Isla Esteves

There is only so much of a parade one can take. The music is monotonous, there being only two main versions of the marching music. The streets are so crowded it is difficult to move and the sun at altitude is difficult to take. Together with feeling under par it is too much to take so I repair to my hotel. What will I do with my day?

imageI discover that there is a private island sitting on Lake Titicaca reached by a single road which the train passed on its way into Puno.. On the island is a gleaming white hotel called the Libertador and there is a path for walkers around the small island.

I have to walk two blocks uphill aways from the main street to hail and cab and this time to prenegotiate the fare. The ride is ridiculous as to get around all of the blocked roads I am taken up and down the steepest and narrowest streets imaginable. Brake failure would be fatal!

The security guard on the entry road to the island would not open the barrier until he had spoken to me. Waste of time but he gets the idea that I am visiting the hotel. What an oasis.

imageI slump into an easy chair in the vast bar area. Huge glass panels on either side enable me to look back across Titicaca to Puno and on the other side towards the so called reed dwellers on the lake. Apparently a big tourist attraction as I can see the small pleasure cruisers make their way in that direction.

I am enjoying the quiet and the solitude and after a beer and a bottle of water I venture out. Turning towards what I believe to be the start of the walk I encounter a herd of free roaming llama who stare at me inquisitively with almost human expressions. I start to climb some steps, which instead of leading around the island, leads to the top with wonderful views across the lake. As I reach the top I see small rat-like creatures disappear into the undergrowth. In fact they are cuy, wild guinea pigs. Here I am surprised to find a grave and a monument to a James Orton.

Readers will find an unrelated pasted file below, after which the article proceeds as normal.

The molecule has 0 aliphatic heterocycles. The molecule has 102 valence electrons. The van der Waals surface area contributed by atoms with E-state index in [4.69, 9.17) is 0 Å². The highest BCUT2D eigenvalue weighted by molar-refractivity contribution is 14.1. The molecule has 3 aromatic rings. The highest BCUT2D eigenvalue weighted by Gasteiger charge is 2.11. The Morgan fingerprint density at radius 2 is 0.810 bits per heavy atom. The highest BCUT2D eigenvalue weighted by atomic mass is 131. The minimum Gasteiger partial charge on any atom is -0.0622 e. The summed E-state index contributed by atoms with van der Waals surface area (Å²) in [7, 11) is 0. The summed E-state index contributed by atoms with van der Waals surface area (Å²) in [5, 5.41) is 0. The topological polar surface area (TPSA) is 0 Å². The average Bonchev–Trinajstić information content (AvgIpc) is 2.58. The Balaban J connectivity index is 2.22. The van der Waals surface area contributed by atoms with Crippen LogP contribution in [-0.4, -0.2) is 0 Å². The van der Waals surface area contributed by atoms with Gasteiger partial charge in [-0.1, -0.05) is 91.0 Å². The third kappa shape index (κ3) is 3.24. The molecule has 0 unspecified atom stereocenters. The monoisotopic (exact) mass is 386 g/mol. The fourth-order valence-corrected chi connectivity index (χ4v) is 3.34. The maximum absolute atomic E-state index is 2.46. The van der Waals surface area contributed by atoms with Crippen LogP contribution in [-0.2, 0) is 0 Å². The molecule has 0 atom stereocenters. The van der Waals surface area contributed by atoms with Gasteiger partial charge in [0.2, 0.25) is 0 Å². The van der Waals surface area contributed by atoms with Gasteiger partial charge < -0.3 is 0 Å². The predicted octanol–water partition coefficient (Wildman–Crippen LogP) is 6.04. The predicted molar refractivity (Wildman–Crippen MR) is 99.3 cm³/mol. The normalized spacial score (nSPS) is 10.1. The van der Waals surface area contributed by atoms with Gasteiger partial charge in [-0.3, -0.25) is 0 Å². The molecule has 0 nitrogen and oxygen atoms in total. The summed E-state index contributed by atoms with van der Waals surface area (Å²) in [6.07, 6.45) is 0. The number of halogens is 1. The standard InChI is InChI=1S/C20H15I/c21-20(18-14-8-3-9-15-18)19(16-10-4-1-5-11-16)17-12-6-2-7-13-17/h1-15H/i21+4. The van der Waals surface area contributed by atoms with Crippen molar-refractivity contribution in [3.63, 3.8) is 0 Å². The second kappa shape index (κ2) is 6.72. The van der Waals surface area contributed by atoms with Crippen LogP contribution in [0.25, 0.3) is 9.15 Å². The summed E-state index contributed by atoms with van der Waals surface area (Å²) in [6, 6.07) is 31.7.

I later discover that Orton was an American explorer who made three important trips to South America. On his last trip, in 1877, he sailed across Titicaca to Puno but was found dead on board. The Puno community would not allow hime to be buried in the town. Heaven forbid…he was not a catholic! However, the local newspaper proprietor Sr Esteves, who had met Orton on a previous trip and was a fan of his work allowed him to be buried on his island.

image.jpegAs I wander back the llama have followed me up and we warily pass each other once more. The 30 minute walk around the island was wonderful, full of interesting vistas, helicopter landing pads marked out with white stone, and wild life including a fox.

I return to my seat in the hotel for another beer and water and while away another hour such is the peace of the place. It is only 6pm but not having had lunch I order a bar snack which turns out to be sufficient to avoid a dinner later. In the meantime a storm passes and the sun sets.

I need to get back to the boom boom which can be heard from across the lake. The doorman gives the taxi man my address, two blocks up from my hotel, there is a sucking of teeth because of blocked roads and the price has now risen by 5 soles, just over £1. Not a problem, and back through the hilly suburbs we travel, this time in the dark.

Another excursion to the grand parade and I am done for the day.













Fiesta de la Candelaria 2

The grand parade took place on Monday and again sections of the 79 groups paraded a different route with some wider streets but also passing along the narrow main street as before. I managed to sample some of this. Watch HERE.

The altitude (higher than Cusco) was giving me problems again and by 10pm on Monday I am in my bed. I would have liked to witness the late night mayhem as the all day drinking takes its toll and the portaloos overflow! I wake for another pee at 3am and am wide awake so consider slipping out as I can still here the drums pass. Then all goes quiet and I slip to sleep.